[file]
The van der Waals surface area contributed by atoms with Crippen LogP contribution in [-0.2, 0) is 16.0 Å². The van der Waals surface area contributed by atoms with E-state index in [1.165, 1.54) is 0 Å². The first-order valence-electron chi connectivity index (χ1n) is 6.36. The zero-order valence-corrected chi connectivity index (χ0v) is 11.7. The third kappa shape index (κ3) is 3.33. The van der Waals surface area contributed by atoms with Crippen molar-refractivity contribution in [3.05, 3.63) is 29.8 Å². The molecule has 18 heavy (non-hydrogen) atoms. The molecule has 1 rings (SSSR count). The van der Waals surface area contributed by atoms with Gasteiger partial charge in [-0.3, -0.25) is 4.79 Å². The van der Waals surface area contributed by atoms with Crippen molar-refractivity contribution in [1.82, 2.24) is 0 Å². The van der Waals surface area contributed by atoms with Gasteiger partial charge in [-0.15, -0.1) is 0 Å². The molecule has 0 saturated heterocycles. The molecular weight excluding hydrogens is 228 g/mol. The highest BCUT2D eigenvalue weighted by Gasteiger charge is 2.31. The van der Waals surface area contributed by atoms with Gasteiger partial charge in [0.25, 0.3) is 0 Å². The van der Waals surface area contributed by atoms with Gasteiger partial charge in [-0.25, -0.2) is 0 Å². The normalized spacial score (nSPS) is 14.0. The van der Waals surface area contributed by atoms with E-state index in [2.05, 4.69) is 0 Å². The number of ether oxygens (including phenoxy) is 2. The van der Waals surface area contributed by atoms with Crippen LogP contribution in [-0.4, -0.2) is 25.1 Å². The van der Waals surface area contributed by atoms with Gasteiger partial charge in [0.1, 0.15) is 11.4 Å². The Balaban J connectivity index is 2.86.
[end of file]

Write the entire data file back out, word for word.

The van der Waals surface area contributed by atoms with Crippen LogP contribution in [-0.2, 0) is 16.0 Å². The van der Waals surface area contributed by atoms with E-state index in [1.165, 1.54) is 0 Å². The first-order valence-electron chi connectivity index (χ1n) is 6.36. The zero-order valence-corrected chi connectivity index (χ0v) is 11.7. The third kappa shape index (κ3) is 3.33. The van der Waals surface area contributed by atoms with Crippen molar-refractivity contribution in [3.05, 3.63) is 29.8 Å². The molecule has 18 heavy (non-hydrogen) atoms. The molecule has 1 rings (SSSR count). The van der Waals surface area contributed by atoms with Gasteiger partial charge in [-0.3, -0.25) is 4.79 Å². The van der Waals surface area contributed by atoms with Crippen molar-refractivity contribution in [1.82, 2.24) is 0 Å². The van der Waals surface area contributed by atoms with Gasteiger partial charge in [-0.15, -0.1) is 0 Å². The molecule has 0 saturated heterocycles. The molecular weight excluding hydrogens is 228 g/mol. The highest BCUT2D eigenvalue weighted by Gasteiger charge is 2.31. The van der Waals surface area contributed by atoms with Gasteiger partial charge in [0.25, 0.3) is 0 Å². The van der Waals surface area contributed by atoms with Gasteiger partial charge in [-0.25, -0.2) is 0 Å². The normalized spacial score (nSPS) is 14.0. The van der Waals surface area contributed by atoms with E-state index in [2.05, 4.69) is 0 Å². The number of ether oxygens (including phenoxy) is 2. The van der Waals surface area contributed by atoms with Crippen LogP contribution in [-0.4, -0.2) is 25.1 Å². The van der Waals surface area contributed by atoms with Gasteiger partial charge in [0.1, 0.15) is 11.4 Å². The Balaban J connectivity index is 2.86.